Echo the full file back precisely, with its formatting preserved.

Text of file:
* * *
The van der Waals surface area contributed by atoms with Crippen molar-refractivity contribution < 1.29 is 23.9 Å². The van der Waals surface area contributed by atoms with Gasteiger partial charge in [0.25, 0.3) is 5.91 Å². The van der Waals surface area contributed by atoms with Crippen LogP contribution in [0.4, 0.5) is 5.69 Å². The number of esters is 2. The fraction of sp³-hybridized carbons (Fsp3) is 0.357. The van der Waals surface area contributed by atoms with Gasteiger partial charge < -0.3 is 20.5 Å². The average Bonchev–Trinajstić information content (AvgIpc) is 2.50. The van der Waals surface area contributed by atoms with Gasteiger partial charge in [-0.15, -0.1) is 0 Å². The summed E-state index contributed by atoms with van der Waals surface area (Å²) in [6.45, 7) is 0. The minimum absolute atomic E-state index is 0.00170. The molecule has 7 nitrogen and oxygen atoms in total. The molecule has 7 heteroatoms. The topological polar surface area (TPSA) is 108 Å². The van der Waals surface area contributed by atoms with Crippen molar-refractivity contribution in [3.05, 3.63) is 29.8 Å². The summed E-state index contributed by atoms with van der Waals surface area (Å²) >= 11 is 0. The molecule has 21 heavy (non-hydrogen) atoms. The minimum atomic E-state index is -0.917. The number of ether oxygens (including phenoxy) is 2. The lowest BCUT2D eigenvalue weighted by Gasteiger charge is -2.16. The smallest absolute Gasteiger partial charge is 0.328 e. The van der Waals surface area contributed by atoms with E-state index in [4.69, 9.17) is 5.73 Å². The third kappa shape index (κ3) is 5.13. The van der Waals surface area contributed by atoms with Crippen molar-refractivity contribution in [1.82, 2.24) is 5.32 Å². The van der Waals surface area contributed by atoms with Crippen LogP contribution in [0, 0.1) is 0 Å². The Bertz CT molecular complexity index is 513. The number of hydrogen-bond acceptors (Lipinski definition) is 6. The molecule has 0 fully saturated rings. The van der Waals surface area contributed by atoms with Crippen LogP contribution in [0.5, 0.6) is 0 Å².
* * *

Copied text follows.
The van der Waals surface area contributed by atoms with Crippen molar-refractivity contribution < 1.29 is 23.9 Å². The van der Waals surface area contributed by atoms with Gasteiger partial charge in [0.25, 0.3) is 5.91 Å². The van der Waals surface area contributed by atoms with Crippen LogP contribution in [0.4, 0.5) is 5.69 Å². The number of esters is 2. The fraction of sp³-hybridized carbons (Fsp3) is 0.357. The van der Waals surface area contributed by atoms with Gasteiger partial charge < -0.3 is 20.5 Å². The average Bonchev–Trinajstić information content (AvgIpc) is 2.50. The van der Waals surface area contributed by atoms with Gasteiger partial charge in [-0.15, -0.1) is 0 Å². The summed E-state index contributed by atoms with van der Waals surface area (Å²) in [6.45, 7) is 0. The minimum absolute atomic E-state index is 0.00170. The molecule has 7 nitrogen and oxygen atoms in total. The molecule has 7 heteroatoms. The topological polar surface area (TPSA) is 108 Å². The van der Waals surface area contributed by atoms with Crippen molar-refractivity contribution in [3.05, 3.63) is 29.8 Å². The summed E-state index contributed by atoms with van der Waals surface area (Å²) >= 11 is 0. The molecule has 21 heavy (non-hydrogen) atoms. The minimum atomic E-state index is -0.917. The number of ether oxygens (including phenoxy) is 2. The lowest BCUT2D eigenvalue weighted by Gasteiger charge is -2.16. The smallest absolute Gasteiger partial charge is 0.328 e. The van der Waals surface area contributed by atoms with E-state index in [4.69, 9.17) is 5.73 Å². The third kappa shape index (κ3) is 5.13. The van der Waals surface area contributed by atoms with Crippen molar-refractivity contribution in [1.82, 2.24) is 5.32 Å². The van der Waals surface area contributed by atoms with Crippen LogP contribution in [0, 0.1) is 0 Å². The Bertz CT molecular complexity index is 513. The number of hydrogen-bond acceptors (Lipinski definition) is 6. The molecule has 0 fully saturated rings. The van der Waals surface area contributed by atoms with Crippen LogP contribution in [0.5, 0.6) is 0 Å².